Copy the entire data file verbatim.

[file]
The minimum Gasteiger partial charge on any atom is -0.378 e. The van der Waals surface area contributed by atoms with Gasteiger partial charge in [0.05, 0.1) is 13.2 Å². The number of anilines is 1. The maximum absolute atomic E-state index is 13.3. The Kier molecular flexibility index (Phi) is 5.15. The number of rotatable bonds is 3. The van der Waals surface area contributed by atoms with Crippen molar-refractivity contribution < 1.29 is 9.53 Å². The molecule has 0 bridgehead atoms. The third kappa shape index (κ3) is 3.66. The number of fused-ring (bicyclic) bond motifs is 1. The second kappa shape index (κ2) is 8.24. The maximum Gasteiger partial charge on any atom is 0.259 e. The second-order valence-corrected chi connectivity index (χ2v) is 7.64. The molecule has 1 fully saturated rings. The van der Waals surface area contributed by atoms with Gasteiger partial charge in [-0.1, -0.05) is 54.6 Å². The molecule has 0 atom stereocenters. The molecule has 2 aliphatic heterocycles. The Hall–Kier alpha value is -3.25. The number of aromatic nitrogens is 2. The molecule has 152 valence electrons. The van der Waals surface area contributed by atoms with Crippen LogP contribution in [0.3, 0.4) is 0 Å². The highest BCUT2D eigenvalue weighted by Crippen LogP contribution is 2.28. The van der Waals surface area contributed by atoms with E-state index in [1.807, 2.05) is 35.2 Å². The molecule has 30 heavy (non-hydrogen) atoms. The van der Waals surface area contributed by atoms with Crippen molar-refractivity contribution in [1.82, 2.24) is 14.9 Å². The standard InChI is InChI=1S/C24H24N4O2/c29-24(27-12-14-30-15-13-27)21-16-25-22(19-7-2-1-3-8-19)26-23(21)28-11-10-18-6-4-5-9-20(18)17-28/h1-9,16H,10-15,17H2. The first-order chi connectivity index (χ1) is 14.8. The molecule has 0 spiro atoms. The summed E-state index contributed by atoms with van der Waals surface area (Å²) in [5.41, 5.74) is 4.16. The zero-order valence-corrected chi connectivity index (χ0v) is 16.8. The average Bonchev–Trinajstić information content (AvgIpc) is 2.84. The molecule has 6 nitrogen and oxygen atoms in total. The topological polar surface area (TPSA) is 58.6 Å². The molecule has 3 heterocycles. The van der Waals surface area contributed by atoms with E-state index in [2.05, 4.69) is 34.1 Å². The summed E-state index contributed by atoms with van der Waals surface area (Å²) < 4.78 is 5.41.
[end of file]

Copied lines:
The minimum Gasteiger partial charge on any atom is -0.378 e. The van der Waals surface area contributed by atoms with Gasteiger partial charge in [0.05, 0.1) is 13.2 Å². The number of anilines is 1. The maximum absolute atomic E-state index is 13.3. The Kier molecular flexibility index (Phi) is 5.15. The number of rotatable bonds is 3. The van der Waals surface area contributed by atoms with Crippen molar-refractivity contribution < 1.29 is 9.53 Å². The molecule has 0 bridgehead atoms. The third kappa shape index (κ3) is 3.66. The number of fused-ring (bicyclic) bond motifs is 1. The second kappa shape index (κ2) is 8.24. The maximum Gasteiger partial charge on any atom is 0.259 e. The second-order valence-corrected chi connectivity index (χ2v) is 7.64. The molecule has 1 fully saturated rings. The van der Waals surface area contributed by atoms with Gasteiger partial charge in [-0.1, -0.05) is 54.6 Å². The molecule has 0 atom stereocenters. The molecule has 2 aliphatic heterocycles. The Hall–Kier alpha value is -3.25. The number of aromatic nitrogens is 2. The molecule has 152 valence electrons. The van der Waals surface area contributed by atoms with Crippen LogP contribution in [0.3, 0.4) is 0 Å². The highest BCUT2D eigenvalue weighted by Crippen LogP contribution is 2.28. The van der Waals surface area contributed by atoms with E-state index in [1.807, 2.05) is 35.2 Å². The molecule has 30 heavy (non-hydrogen) atoms. The van der Waals surface area contributed by atoms with Crippen molar-refractivity contribution in [1.82, 2.24) is 14.9 Å². The standard InChI is InChI=1S/C24H24N4O2/c29-24(27-12-14-30-15-13-27)21-16-25-22(19-7-2-1-3-8-19)26-23(21)28-11-10-18-6-4-5-9-20(18)17-28/h1-9,16H,10-15,17H2. The first-order chi connectivity index (χ1) is 14.8. The molecule has 0 spiro atoms. The summed E-state index contributed by atoms with van der Waals surface area (Å²) in [5.41, 5.74) is 4.16. The zero-order valence-corrected chi connectivity index (χ0v) is 16.8. The average Bonchev–Trinajstić information content (AvgIpc) is 2.84. The molecule has 6 nitrogen and oxygen atoms in total. The topological polar surface area (TPSA) is 58.6 Å². The molecule has 3 heterocycles. The van der Waals surface area contributed by atoms with E-state index in [2.05, 4.69) is 34.1 Å². The summed E-state index contributed by atoms with van der Waals surface area (Å²) < 4.78 is 5.41.